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 December 10, 2014 - 5:31 AM EST
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Callon Petroleum (CPE) Hits New 52-week Low During December 09 Session

Callon Petroleum (CPE) established a new 52-week low yesterday, and could be a company to watch at the open. After opening at $4.14, Callon Petroleum dropped to $4.09 for a new 52-week low. By the closing bell, the company's stock was at $4.59 a share for a gain of 10.87%.

Falling to a new 52-week low is never fun for company's shareholder, but, depending on who you ask, it can be either a buy or a sell signal. Someone bearish on the stock might see it reaching its lowest price in a year as a sign of growing downward momentum and make sure they sell their shares. Bulls, though, are more likely to see a new 52-week low as the stock hitting its low point and anticipate a bounce in the share price.

However one plays it, it's often a critical moment for any stock and should be noted by investors.

Callon Petroleum saw 1.78 million shares of its stock trade hands, that's out of 55.23 million shares outstand. The stock has an average daily volume of 1.88 million shares. After hitting a new 52-week low, Callon Petroleum enters the new trading day with a market cap of 253.48 million, a 50-day SMA of $6.31 and a 200-day SMA of $8.82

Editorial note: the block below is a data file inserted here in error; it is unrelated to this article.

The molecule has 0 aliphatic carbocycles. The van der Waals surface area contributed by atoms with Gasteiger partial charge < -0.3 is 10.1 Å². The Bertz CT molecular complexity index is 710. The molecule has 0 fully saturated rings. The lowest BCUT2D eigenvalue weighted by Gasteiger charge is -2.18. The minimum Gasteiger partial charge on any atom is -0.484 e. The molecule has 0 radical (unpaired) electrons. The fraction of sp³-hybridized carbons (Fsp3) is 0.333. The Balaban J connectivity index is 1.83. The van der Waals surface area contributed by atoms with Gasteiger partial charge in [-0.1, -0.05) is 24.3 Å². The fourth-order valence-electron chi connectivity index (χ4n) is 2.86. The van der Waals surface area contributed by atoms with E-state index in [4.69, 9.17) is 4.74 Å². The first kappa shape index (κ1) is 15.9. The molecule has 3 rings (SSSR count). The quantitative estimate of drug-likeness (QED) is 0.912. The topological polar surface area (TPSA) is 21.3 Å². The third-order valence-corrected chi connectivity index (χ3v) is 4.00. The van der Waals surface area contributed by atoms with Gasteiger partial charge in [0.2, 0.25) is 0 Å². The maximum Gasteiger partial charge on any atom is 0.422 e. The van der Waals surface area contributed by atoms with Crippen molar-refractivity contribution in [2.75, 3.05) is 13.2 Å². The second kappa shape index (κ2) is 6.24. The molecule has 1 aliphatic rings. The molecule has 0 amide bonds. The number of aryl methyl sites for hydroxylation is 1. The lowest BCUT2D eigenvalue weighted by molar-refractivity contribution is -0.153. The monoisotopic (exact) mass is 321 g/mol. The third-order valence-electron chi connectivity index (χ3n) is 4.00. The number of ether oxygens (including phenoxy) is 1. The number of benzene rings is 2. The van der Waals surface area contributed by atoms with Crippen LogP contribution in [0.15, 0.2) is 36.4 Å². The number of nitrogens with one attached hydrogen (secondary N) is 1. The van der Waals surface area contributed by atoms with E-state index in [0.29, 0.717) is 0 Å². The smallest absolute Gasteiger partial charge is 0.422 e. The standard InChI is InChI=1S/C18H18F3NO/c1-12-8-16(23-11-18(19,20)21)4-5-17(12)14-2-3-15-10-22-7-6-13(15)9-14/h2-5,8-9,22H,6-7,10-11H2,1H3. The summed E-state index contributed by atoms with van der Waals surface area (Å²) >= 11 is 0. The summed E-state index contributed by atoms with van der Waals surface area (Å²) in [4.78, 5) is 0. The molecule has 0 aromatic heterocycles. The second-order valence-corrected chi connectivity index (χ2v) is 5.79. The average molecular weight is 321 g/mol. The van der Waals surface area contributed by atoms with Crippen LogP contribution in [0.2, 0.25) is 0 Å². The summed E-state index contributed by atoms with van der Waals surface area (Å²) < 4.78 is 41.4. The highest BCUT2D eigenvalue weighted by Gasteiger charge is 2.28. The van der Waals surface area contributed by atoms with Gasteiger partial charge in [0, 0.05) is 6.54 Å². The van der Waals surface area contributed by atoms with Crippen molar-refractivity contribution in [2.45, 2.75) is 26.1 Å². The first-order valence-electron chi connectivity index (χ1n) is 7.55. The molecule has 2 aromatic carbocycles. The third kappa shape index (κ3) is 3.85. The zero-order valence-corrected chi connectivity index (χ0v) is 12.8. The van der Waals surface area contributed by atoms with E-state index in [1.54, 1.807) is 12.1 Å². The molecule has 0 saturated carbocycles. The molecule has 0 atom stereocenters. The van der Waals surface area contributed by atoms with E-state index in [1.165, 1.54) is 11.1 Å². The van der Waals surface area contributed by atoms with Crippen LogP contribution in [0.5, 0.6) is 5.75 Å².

Callon Petroleum now has a P/E ratio of 12.5.

For a full analysis of Callon Petroleum, check out Equities.com's E.V.A. report.

Callon Petroleum Co is engaged in the exploration, development, acquisition and production of oil and natural gas properties.

Callon Petroleum has 94 employees, is led by CEO Fred L. Callon, and makes its home in Natchez, MS.

Callon Petroleum is also a component of the Russell 2000 Index, which is generally viewed as the most reliable indicator of the health of the broader small-cap market. Using a rules-based methodology, it creates a simple, unbiased view of how America's stable of smaller publicly traded companies are performing in the stock markets.

The index consists of the 2,000 smallest companies of the 3,000 largest publicly-traded companies in the country as judged by market cap. It's constructed by Russell Investments, which also builds and maintains the Russell 3000 (an index consisting of all 3,000 biggest companies by market cap) and the large-cap Russell 1000 (which has the 1,000 largest companies from the Russell 3000).


Source: Equities.com News (December 10, 2014 - 5:31 AM EST)

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